2. Halloween (1978)
I mean, after all, this can you even believe her feature debut in a movie franchise I have mentioned a dozen times is only number 2 on my list? Much like Michael Myers himself, I’m just a little scamp! Halloween and Laurie Strode is the template for so many things that come after it, not the least of which is the hope that you can launch a real-life movie star out of a starring role in a low-budget horror movie. There is nothing I can say about the path that Halloween blazed that hasn’t been said a thousand times by people much smarter than me. But the iconography of Laurie Strode is somewhat unparalleled in any genre of film. With the release of Halloween Kills, Jamie Lee Curtis will have portrayed the same character in each of the last six decades. By my crude calculations, a feat no other actor can claim (If I’m wrong, let me know at @eddie_mouradian – I’m genuinely interested!)
1. True Lies (1994)
The best pure encapsulation of Jamie Lee Curtis’s talent and pure movie star charisma. It’s also the closest Curtis has come to the kind of awards recognition that has alluded her throughout her career, winning a Golden Globe and being nominated for a Screen Actors Guild award. That category confusion (she was put in lead for the Globes and supporting in SAG) may have led to her not cracking either category at the Oscars, although it’s easy to imagine her in 6th place for either.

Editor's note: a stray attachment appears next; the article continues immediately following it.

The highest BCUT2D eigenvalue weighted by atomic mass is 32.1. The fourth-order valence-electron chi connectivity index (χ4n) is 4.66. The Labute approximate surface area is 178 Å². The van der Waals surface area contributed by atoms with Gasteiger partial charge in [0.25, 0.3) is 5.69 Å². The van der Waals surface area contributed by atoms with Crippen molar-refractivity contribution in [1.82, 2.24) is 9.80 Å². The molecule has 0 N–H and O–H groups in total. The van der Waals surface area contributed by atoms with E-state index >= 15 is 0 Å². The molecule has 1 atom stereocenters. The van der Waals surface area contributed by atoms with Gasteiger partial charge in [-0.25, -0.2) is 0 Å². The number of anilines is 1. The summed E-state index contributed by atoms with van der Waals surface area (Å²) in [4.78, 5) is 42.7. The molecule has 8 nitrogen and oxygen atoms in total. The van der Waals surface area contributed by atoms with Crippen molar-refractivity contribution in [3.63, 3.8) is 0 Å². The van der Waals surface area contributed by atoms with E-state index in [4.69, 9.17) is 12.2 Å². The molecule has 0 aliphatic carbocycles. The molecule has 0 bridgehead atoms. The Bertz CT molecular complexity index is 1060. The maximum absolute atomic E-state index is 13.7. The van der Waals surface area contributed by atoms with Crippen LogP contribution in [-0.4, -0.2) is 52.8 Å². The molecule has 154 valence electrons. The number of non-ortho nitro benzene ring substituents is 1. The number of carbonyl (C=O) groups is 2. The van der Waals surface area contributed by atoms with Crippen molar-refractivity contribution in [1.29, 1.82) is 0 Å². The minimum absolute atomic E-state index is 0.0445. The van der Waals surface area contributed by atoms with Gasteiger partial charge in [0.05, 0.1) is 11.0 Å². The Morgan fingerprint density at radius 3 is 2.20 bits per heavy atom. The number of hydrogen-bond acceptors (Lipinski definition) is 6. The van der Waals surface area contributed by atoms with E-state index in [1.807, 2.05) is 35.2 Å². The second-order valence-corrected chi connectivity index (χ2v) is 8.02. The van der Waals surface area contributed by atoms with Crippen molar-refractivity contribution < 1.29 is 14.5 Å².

As Helen Tasker, the neglected wife of secret agent Arnold Schwarzenegger, Curtis plays everything. She sends up her own Perfect sexpot image with the funniest striptease in cinema history, gets to be bold, brave, and defiant in the face of danger, and is fiercely funny everywhere in between. Like his ex-wife Kathryn Bigelow, Cameron knows what they have with Curtis in terms of talent and audience surrogacy, unleashing her at full force, which ultimately makes her more formidable a lead than Schwarzenegger himself. While not the best film on this list (you can fight over entries #2 and #3 for that honor), it is the best Jamie Lee Curtis performance. Either Jessica Lange or Dianne Wiest has Jamie’s Oscar from 1994, and I won’t rest until it’s returned to its rightful home.